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October 30, 2012

Downtown mural for at-risk youth

Paso Robles Press, A1

Downtown mural for at-risk youth

By Hayley Thomas

Local artists of all ages and walks of life have partnered with Studios on the Park to create a vivid, community mural honoring and celebrating at-risk youth in Paso Robles.

The artwork — which could grace the eastside wall of the old A&R furniture building in downtown Paso Robles as early as next year — will also pay homage to the life of Bryan Brady, the 21-year-old hit by a freight train in Paso in 2010.

Each week, the group convenes at Studios on the Park to discuss the project as it moves forward. Organizers are currently in talks with the owner of the A & R Furniture building at 839 12th St in downtown Paso Robles as a possible location. Local restaurant Artisan is slated to move into the currently empty building during the spring of next year.

Local group Artists Re-Imagining Color [ARC], led by Henry A J Ramos, has rolled up its sleeves and taken on the endeavor. The disadvantage and at-risk teens and young adults are working on conceptualizing and planning the mural. According to Ramos, it's a fitting partnership.

"There's a core group of seven youth artists, teens, and young adults, and they've been the mainstay of the project over the last year and a half," said Ramos. "They are taking on responsibility for the mural and organizing other teens around them to design elements of this and other projects."

ARC has created a range of public art, including works hanging at the Paso Robles City Hall Library/Government Center. The youth are currently working on artwork that will be displayed on local RTA buses.

Ramos said that the young residents are dedicated "contributors to the civic culture of Paso Robles."

Mural co-organizer Rodi Bragg is a friend and supporter of the late Bryan Brady and his family. Her community group Justice for Bryan -- which she founded alongside Bryan's teenage sister, Laura Brady -- aims at cultivating discussion and public interest regarding the ongoing investigation into Brady's untimely death.

The mural itself may not give family and friends the closure they seek, but it can help to raise awareness, according to Bragg.

"We've joined forces with Studios on the Park to dedicate a memorial mural in Bryan's honor, and we hope that this mural project will raise awareness about his unsolved case and bring the community together on this issue," Bragg said. "We also hope that the symbol of this project will bring peace and healing to those who knew Bryan personally and to others in the community who felt the impact of his passing."

Ramos said it's important to note that many of the artists in the mural project come from "challenging backgrounds." Focusing on the arts allows those youth to express feelings in a constructive way."

Not a stranger to challenges in his own life, Bryan has been described by sister Laura as "shy," "deep" and "spiritual" with a tendency to appear to be "out there," although friends knew him as a tender and thoughtful person.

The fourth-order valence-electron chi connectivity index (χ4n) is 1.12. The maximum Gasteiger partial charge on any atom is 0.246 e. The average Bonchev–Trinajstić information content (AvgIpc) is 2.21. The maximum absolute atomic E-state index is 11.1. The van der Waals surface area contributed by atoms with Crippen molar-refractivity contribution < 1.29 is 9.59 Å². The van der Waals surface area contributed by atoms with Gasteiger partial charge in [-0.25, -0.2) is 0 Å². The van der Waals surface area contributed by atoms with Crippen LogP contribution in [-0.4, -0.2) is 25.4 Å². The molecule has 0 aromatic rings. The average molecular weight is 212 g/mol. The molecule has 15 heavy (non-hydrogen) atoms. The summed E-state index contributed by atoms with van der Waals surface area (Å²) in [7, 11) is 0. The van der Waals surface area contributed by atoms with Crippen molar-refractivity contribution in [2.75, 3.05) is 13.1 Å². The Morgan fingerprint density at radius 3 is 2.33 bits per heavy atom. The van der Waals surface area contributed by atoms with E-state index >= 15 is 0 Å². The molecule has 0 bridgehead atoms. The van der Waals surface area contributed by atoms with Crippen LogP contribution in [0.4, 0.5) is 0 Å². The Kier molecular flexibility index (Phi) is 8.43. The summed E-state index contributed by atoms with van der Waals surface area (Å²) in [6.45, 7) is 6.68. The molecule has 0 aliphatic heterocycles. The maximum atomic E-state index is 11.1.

Ramos said he still remembers the first time he met Bryan, a DJ, philosopher and individualist with his own artistic ideas.

"One of the installations I did [with ARC] was a Berlin Wall commemoration installation, and Bryan showed up with a bunch of guys in his circle and they all contributed significantly with that project," Ramos said. "We talked about formulating an art project that was his idea, before he was killed."

Ramos said Bryan talked about tying large pieces of canvas to the trees in Downtown City Park.

"He wanted to create a whole, long, multifaceted art project through the park," said Ramos. "He would have been a great addition t this work but sadly, shortly after that, he was found dead. We will always remember Bryan."

Ramos said the project itself ahs grown to become "bigger than Bryan," addressing all sorts of challenges teens and young adults face."

"We are expanding out," Ramos said. "We want to create a good blend of youth imagery in a street art context but with a special meaning, thinking about Bryan as well as other youth facing risks or challenges in their lives."

According to Ramos, the finished piece will be something that the entire community can be proud of.
"It's going to be vibrant, exciting and magnetic, as well as a really nice addition to the downtown scene," Ramos said. "Our hope is that it will be something that the whole community will be involved in"

 


About Artists Re-Imagining Color

Artists Re-Imagining Color (ARC), originally formed as the Studios on the Park Teen Art Group, is an active community of teens and young adults who lead and participate in a broad range of private and public art projects. Real6 Often these activities involve artists associated with Studios on the Park, as well as members of the broader Paso Robles community. Email group leader Henry A J Ramos at mauerkunst@yahoo.com for more information.


Join The Mural Team

Every Saturday from noon to 4 p.m. artists are welcome to help design a memorial mural for Bryan Brady at Studios on the Park, located in downtown Paso Robles on Pine Street. Also take advantage of an open opportunity to be part of a series of youth-focused mural projects within the community. Painting the mural is slated for next year. Email rodibragg@gmail.com for more information.

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